A petition signed by about 30 neighbors of dog rescuer James Sundstrom, who was the subject of an article in the Sept. 4 District Weekly, was recently sent to Councilman John Wilson (D-Ward 2) protesting Sundstrom's "dogs and the dog pound he's trying to start in our neighborhood."

The petition was signed by residents of about a dozen homes on 4th Street NE, where Sundstrom has lived for the past year.

Two of Sundstrom's next-door neighbors and a group of neighborhood youngsters told a reporter that they had no complaints concerning Sundstrom's dogs.

However, residents living about five rowhouses away, on both sides of the street, contacted The Washington Post to say that they "just got fed up with the terrible things James Sundstrom is doing to our neighborhood," one of them said.

"I object to what he's doing to our community," said Reginald Ballard, 58, of 1141 4th St. NE. Ballard, who signed the petition, added: "Sometimes he has left our sidewalks a mess. The food he leaves out for stray dogs and cats attracts rats and mice."

Sundstrom said he does leave food on his front porch for stray animals. "It's my property, and I can do what I want on it," he said.

Jessie Williams, 59, of 1144 4th St. NE, said, "I have nothing against Sundstrom, but this is a residential area and I don't think one person should have more than one or two dogs."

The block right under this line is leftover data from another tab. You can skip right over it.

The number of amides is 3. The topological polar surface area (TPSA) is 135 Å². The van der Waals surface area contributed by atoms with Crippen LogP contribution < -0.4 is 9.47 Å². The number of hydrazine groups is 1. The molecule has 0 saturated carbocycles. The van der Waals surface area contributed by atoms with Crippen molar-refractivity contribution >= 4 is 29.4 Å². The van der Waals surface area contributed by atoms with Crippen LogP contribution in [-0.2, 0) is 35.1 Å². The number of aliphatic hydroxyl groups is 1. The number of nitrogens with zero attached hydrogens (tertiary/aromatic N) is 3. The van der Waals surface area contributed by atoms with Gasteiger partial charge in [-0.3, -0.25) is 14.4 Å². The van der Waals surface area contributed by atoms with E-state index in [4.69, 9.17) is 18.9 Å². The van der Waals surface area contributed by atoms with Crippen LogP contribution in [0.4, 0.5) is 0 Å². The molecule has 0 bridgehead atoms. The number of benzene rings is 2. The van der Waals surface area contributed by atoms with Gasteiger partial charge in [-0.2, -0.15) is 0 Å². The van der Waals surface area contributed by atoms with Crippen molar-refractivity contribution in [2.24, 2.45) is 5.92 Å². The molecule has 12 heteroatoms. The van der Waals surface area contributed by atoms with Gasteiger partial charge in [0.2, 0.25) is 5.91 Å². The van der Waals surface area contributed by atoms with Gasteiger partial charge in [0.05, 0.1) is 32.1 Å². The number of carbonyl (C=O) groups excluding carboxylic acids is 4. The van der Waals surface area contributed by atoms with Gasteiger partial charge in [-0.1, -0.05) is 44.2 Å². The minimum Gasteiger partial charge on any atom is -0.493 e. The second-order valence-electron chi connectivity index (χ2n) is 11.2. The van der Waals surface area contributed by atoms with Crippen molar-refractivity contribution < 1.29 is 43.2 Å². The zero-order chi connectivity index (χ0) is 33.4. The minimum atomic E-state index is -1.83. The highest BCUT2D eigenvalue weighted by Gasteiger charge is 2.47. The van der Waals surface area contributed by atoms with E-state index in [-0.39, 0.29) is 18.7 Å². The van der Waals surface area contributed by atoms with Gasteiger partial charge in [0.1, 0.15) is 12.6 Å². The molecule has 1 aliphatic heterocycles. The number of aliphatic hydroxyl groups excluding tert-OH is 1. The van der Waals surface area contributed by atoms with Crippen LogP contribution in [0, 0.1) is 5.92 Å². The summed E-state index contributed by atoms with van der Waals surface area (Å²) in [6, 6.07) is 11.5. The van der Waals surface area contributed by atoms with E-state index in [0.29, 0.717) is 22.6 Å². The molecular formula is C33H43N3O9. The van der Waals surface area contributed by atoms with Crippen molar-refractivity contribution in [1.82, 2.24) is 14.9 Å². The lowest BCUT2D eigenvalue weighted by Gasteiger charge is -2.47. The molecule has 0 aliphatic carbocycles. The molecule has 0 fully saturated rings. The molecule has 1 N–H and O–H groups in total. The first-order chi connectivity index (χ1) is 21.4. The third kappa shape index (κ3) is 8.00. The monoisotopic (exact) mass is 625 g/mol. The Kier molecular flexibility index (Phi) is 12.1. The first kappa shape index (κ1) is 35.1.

After getting six signatures from supportive neighbors earlier this year, Sundstrom, 54, was issued a building permit by the District government to keep six animals at a time in his two bedroom, single-story house at 1157 4th St. NE.

On Sept. 3, a housing inspector inspected his house and found "no violations."

Though neighbors claim that Sundstrom usually has more than 10 dogs in his house and that his dogs often are a public nuisance, the housing inspector reported he found "no odors and dog feces on the premises" at Sundstrom's home.

Sundstrom's building permit states that if he allows his dogs to "commit a public nuisance on public space or on property under the control of others," his permit may be revoked.

A spokesman for Councilman Wilson said Wilson aides are investigating the complaint by Sundstrom's neighbors and checking with health officials concerning possible health hazards.

Vernice Dickey, who lives directly across the street from Sundstrom, said Sundstrom's dogs "don't mess up the street like most dogs do. His dogs are clean and he takes care of them."

Michael Murphy, 34, of 1147 4th St. NE added, "If the city doesn't object to his dogs, I don't either."